In this briefing:
- RSNA launches a new AI journal.
- ACR makes several moves to advance the use of artificial intelligence in the future of medical imaging.
- Researchers publish in high impact journal the successful use of AI to detect breast density.
- ACR and MICCAI sign agreement to advance AI in medical imaging.
- Geisinger declares successful implementation of algorithm to improve time-to-diagnosis of intracranial hemorrhages 20-fold.
Stay up to speed in 2 minutes. Radiology AI Briefing is a semi-regular series of blog posts featuring hand-picked news stories and summaries on machine learning and data science.
RSNA is creating a new online journal focused on AI named, aptly, Radiology: Artificial Intelligence, with Dr. Charles Kahn from Penn Radiology at the helm as its editor. The journal will “highlight emerging applications of machine learning and artificial intelligence in the field of imaging,” according to a prepared statement.
The second American College of Radiology (ACR) DSI Data Science Summit: The Economics of AI in Health Care will be held at the Society for Imaging Informatics in Medicine (SIIM) 2018 Annual Meeting this year. The summit will take place on May 30 and will explore the “role of AI in value-based reimbursement models and the development of quality metrics for radiology.”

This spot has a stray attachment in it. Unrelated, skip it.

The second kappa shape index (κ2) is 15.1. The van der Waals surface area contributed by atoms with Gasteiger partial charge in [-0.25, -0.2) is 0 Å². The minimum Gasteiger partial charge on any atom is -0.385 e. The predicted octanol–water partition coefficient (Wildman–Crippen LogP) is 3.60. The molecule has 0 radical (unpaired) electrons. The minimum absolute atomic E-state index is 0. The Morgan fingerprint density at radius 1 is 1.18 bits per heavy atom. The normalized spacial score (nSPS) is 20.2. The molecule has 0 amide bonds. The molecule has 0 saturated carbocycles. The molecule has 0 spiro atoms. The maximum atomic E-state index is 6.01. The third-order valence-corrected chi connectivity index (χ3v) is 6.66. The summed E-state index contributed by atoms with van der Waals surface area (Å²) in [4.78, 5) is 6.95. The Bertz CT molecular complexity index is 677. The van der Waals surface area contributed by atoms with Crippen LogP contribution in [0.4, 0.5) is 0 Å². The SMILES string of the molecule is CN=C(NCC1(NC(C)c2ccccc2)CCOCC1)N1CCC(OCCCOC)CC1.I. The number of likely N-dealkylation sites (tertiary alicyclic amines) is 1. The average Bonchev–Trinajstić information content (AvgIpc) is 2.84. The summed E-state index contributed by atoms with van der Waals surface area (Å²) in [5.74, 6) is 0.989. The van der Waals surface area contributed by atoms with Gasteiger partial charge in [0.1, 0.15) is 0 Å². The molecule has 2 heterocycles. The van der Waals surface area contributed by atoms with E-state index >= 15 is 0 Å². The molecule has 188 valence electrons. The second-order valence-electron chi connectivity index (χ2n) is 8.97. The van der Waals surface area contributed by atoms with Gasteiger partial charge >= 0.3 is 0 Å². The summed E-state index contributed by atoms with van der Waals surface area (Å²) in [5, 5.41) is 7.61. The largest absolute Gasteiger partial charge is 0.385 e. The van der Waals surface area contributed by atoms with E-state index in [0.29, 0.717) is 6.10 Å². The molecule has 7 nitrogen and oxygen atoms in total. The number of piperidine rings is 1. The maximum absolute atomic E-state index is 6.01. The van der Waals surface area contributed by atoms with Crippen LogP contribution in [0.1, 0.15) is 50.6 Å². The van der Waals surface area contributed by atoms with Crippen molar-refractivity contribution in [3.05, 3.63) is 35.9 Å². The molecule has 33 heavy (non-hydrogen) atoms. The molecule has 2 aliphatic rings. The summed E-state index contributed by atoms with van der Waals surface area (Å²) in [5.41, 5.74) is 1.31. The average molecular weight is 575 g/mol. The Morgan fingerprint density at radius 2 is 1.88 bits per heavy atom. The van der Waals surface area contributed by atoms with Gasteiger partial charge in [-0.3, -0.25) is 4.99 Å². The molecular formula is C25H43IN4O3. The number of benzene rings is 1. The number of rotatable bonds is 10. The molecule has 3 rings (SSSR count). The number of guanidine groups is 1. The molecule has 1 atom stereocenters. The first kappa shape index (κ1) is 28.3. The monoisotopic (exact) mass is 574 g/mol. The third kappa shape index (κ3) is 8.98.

Article published in Annals of Internal Medicine this month showed that breast density as predicted by AI versus radiologists have similar sensitivity and specificity for future cancer in patients prospectively followed for up to 5 years versus matched controls.
ACR and Medical Image Computing and Computer Assisted Intervention Society have signed an agreement to advance the use of artificial intelligence. “The ACR is actively creating use cases for imaging AI and will be working with MICCAI under this memorandum of understanding to leverage this knowledge base in MICCAI’s imaging AI competitions.” As part of this partnership, ACR’s incoming board chair, Dr. Geraldine McGinty will be delivering the keynote address at MICCAI’s upcoming annual meeting.
Researchers at Geisinger is attempting to deploy algorithms to reduce turnaround time for the detection of high impact diagnoses on brain imaging. In a news release, Geisinger shares that its implementation has “reduced the time to diagnosis of intracranial hemorrhages by 96 percent.”